Personnel: Eugene Chadbourne, Jad Fair (vocals, guitar, harmonica); David Fair (vocals, guitar, percussion); Don Fleming (vocals, guitar); Kramer (guitar, organ, keyboards); Steve Johnson , Hank Beckmeyer, John Sluggett, Rebby Sharp, Tim Foljahn, Fred Frith, Mark Jickling, Mick Hobbs (guitar); Lana Zabko, Danny Finney, Gary Windo, George Cartwright, David Doris, John Dreyfuss, John Zorn (saxophone); Terry Adams (piano); Lisa Mednick (keyboards); Richard Labrie, Gilles V. Rieder, Rick Dreyfuss, Joe Martinelli, Scott Jarvis, Maureen Tucker, Pippin Barnett, Jay Spiegel (drums); David Licht (congas).
Liner Note Authors: David Fair ; Byron Coley.
Unknown Contributor Role: Eugene Chadbourne.
Half Japanese never had any hits (in the generally perceived meaning of the word). However, their exuberant and joyful music worships at the eternal altar of rock & roll. Their untarnished belief in the power of music has earned them the right to call these sixty-nine songs (spread over two discs) GREATEST HITS. There are early home recorded odes to monsters and girls as recorded by the brothers Jad and David Fair. There's the early expanded line-up (two saxophonists hopped on board, and occasionally two drummers as well) performing songs about monsters and girls. And there's the later period of relative polish and shine, which offered crisper takes of songs about monsters and girls. With their multitude of releases (as well as the equally vast offerings by Jad Fair), this set is the perfect introduction to their expansive and compelling oeuvre. Half Japanese are a world unto themselves and this is the door to enter by.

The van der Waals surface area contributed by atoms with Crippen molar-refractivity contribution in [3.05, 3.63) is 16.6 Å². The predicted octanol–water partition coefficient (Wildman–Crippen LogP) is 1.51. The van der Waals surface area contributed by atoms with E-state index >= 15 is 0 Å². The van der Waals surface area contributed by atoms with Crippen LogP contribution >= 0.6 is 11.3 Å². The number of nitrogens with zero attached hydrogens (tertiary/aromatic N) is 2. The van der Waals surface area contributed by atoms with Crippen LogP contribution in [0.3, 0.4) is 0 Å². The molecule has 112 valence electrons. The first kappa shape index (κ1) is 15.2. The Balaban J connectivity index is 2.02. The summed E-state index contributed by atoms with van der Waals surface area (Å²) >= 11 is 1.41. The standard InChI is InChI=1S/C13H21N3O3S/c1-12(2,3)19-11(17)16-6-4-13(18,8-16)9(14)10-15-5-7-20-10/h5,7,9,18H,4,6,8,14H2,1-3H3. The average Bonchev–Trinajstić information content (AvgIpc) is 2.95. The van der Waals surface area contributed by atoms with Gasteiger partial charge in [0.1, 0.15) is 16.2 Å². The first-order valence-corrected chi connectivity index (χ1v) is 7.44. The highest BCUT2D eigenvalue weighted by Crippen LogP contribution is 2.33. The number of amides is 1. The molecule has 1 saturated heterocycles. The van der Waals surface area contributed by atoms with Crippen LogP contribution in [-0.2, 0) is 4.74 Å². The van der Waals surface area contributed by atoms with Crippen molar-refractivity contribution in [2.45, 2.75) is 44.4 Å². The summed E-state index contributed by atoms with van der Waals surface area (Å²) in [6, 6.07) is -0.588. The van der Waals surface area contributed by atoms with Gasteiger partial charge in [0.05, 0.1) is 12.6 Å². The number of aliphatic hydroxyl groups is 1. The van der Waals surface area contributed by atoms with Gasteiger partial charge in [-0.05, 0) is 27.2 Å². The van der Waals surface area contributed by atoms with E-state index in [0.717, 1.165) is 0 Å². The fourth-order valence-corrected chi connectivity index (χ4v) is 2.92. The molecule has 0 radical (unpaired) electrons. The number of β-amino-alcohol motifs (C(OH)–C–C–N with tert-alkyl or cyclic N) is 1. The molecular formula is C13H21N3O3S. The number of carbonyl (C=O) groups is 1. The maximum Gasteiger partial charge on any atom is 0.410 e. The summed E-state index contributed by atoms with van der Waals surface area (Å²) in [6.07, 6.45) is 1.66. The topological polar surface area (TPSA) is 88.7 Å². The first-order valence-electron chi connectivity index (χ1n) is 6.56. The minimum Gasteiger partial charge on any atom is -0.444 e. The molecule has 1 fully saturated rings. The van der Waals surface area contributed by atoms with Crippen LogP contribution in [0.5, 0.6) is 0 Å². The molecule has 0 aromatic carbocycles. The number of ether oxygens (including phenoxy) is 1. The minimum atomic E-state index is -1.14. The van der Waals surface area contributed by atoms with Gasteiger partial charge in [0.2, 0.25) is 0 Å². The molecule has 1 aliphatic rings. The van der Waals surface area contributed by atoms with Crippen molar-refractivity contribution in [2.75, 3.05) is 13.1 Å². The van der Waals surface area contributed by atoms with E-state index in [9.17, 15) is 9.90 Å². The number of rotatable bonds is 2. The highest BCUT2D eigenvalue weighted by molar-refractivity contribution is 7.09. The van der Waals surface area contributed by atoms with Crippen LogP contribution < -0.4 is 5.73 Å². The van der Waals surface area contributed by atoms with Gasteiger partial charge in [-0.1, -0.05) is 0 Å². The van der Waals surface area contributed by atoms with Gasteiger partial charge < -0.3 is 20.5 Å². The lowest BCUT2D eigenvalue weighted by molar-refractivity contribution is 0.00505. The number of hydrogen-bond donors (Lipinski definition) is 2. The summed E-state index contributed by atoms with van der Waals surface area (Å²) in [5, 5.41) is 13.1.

Entertainment Weekly (3/17/95, p.90) - "...In this 18-year, 68 song retrospective, [Jad Fair]--along with a guest lineup that includes saxist John Zorn and Velvet Underground drummer Maureen Tucker--explores his twin obsessions: puppy love and monster flicks. Somewhat rough on the ears, but undeniably easy on the heart..." - Rating: A-